Wednesday, June 4, 2008

Ignorance or Propaganda?

I just came across an article on Legal Technology which to say the least was irritating. The article is about new risks for businesses using free software in their products. Here is my opinion on the arguments the author presented:

First, despite its title, the article is strictly about GPL and its new version GPLv3. Anyone who has ever visited FSF website knows free software has a precise definition for them.
A philosophical debate over the meaning of 'free' software is quickly turning into a dangerous real-world business dispute
I found the 3rd paragraph fascinating where the author says that users of a GPL software can't violate the licence terms and comes up with the spectacular conclusion that ...the freedom belongs to the software, not to users.

In the following paragraphs, he discusses how none-GPLed software could be linked with older version of the licence and not possible anymore in GPLv3. Well, clearly the author haven't read either licences. Only LGPLed software can be linked to incompatible source codes and nothing seems to have been changed about the linking.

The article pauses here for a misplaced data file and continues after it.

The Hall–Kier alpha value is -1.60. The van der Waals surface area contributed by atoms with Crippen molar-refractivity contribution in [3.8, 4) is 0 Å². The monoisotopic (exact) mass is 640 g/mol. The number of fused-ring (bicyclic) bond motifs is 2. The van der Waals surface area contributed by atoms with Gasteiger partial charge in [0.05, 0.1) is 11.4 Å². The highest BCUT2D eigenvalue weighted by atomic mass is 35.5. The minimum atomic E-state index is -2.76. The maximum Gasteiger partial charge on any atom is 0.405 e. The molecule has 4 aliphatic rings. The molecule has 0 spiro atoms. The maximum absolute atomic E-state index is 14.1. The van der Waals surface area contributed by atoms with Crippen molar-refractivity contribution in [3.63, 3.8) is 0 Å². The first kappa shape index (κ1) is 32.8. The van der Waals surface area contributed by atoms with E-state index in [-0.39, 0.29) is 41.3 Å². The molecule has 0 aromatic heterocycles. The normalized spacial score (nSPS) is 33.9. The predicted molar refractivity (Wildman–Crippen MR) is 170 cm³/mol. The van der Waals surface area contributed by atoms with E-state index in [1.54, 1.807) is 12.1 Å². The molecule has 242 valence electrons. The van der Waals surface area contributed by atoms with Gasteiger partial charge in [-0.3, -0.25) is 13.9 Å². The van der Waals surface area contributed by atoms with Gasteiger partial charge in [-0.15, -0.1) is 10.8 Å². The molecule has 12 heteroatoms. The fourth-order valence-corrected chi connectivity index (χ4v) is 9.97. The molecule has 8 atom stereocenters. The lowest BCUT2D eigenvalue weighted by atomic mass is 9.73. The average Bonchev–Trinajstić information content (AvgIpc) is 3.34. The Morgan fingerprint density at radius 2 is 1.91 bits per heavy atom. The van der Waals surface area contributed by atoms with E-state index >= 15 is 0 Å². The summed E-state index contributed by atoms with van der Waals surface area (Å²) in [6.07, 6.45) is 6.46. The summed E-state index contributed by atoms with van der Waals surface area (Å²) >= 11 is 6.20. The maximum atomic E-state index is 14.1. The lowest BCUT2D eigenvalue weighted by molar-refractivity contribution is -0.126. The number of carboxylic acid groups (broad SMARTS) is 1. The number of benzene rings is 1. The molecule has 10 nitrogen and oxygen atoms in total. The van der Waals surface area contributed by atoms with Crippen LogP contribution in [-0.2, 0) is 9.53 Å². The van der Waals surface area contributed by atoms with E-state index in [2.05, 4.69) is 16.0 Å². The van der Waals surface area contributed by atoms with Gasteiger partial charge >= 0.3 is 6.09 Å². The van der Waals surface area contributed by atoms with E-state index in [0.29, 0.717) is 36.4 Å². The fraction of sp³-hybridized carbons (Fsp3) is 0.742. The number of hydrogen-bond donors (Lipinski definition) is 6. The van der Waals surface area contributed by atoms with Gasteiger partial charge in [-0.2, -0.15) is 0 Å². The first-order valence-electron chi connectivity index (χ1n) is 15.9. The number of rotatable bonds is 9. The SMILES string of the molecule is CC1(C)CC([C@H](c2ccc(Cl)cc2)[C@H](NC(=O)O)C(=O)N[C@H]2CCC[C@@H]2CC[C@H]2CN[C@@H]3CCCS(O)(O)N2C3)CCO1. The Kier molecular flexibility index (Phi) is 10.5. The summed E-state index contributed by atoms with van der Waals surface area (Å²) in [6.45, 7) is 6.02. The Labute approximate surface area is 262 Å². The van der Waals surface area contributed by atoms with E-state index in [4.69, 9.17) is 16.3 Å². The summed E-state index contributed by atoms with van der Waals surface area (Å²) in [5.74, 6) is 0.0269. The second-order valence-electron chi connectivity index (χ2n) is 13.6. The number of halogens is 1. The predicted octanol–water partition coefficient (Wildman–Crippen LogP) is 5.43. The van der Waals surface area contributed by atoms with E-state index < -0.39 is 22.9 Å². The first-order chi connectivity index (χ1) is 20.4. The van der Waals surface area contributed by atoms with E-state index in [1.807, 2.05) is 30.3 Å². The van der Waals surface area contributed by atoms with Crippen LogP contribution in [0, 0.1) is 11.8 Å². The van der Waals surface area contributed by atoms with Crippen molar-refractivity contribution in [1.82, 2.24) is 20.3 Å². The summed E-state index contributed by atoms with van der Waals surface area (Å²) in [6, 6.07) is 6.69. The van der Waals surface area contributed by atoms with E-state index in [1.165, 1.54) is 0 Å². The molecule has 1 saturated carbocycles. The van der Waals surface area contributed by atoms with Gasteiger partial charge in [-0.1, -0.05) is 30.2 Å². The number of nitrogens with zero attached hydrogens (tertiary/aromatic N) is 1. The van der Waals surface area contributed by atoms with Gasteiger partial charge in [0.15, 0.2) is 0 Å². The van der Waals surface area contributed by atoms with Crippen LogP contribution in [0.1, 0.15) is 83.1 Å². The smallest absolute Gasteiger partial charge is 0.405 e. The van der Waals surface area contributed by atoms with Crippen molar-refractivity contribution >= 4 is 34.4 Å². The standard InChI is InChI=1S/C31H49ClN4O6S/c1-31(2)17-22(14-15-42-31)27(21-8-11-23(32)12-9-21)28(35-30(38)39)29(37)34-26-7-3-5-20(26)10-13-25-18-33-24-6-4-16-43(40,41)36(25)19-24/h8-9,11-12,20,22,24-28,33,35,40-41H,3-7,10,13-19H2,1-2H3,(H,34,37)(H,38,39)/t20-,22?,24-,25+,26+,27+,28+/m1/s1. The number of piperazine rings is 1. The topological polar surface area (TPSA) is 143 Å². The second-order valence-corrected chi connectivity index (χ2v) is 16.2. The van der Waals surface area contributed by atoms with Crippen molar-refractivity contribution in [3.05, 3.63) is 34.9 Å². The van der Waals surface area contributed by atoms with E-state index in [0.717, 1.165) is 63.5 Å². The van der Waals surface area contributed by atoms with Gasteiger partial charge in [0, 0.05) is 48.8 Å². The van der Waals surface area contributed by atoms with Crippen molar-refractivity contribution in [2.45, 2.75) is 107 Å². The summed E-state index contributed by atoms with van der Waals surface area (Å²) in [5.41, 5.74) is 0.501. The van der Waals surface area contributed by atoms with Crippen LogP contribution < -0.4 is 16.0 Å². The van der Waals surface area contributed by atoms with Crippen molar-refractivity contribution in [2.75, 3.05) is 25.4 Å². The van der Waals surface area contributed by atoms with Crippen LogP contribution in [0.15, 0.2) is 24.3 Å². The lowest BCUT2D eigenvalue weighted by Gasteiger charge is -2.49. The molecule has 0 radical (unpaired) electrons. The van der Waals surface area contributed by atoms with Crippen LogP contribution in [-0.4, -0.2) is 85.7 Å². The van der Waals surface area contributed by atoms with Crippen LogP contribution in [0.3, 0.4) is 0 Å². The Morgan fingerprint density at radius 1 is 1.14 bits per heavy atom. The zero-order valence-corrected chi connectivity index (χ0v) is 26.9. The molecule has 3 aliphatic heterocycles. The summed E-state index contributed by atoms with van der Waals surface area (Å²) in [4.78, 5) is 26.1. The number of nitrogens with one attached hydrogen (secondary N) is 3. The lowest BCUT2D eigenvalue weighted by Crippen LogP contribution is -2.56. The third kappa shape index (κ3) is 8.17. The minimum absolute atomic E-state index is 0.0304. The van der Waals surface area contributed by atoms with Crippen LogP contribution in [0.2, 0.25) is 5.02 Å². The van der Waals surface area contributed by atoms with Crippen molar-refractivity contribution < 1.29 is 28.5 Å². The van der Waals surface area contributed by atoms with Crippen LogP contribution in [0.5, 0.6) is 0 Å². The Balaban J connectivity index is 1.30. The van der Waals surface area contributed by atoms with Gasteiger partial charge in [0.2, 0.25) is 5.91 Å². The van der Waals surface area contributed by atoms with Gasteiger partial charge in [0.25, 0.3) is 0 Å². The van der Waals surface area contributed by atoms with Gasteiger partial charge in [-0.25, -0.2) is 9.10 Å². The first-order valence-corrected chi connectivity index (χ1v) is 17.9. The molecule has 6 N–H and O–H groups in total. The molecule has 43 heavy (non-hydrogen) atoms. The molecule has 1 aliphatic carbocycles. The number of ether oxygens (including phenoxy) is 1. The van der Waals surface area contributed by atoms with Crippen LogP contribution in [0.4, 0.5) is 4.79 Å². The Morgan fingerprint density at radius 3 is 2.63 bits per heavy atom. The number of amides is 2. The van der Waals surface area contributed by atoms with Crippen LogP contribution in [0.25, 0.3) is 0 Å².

Patent clause of GPLv3 is mentioned in remaining texts, rendering the requirement as excessive obligations whereas lack of having such terms in a modern free software licence should come as a surprise. Several other free software licences have adopted similar patent clauses well before GPL.

Well, it is obvious by now that I'm biased toward free software but still I think the author failed to emphasis that GPL has always meant to be a legal contract and not a wishlist and violating its terms is like violating EULA of any other software. I guess it's time for big software companies to know that free software developers, too, can afford lawyers!

Link to original article:

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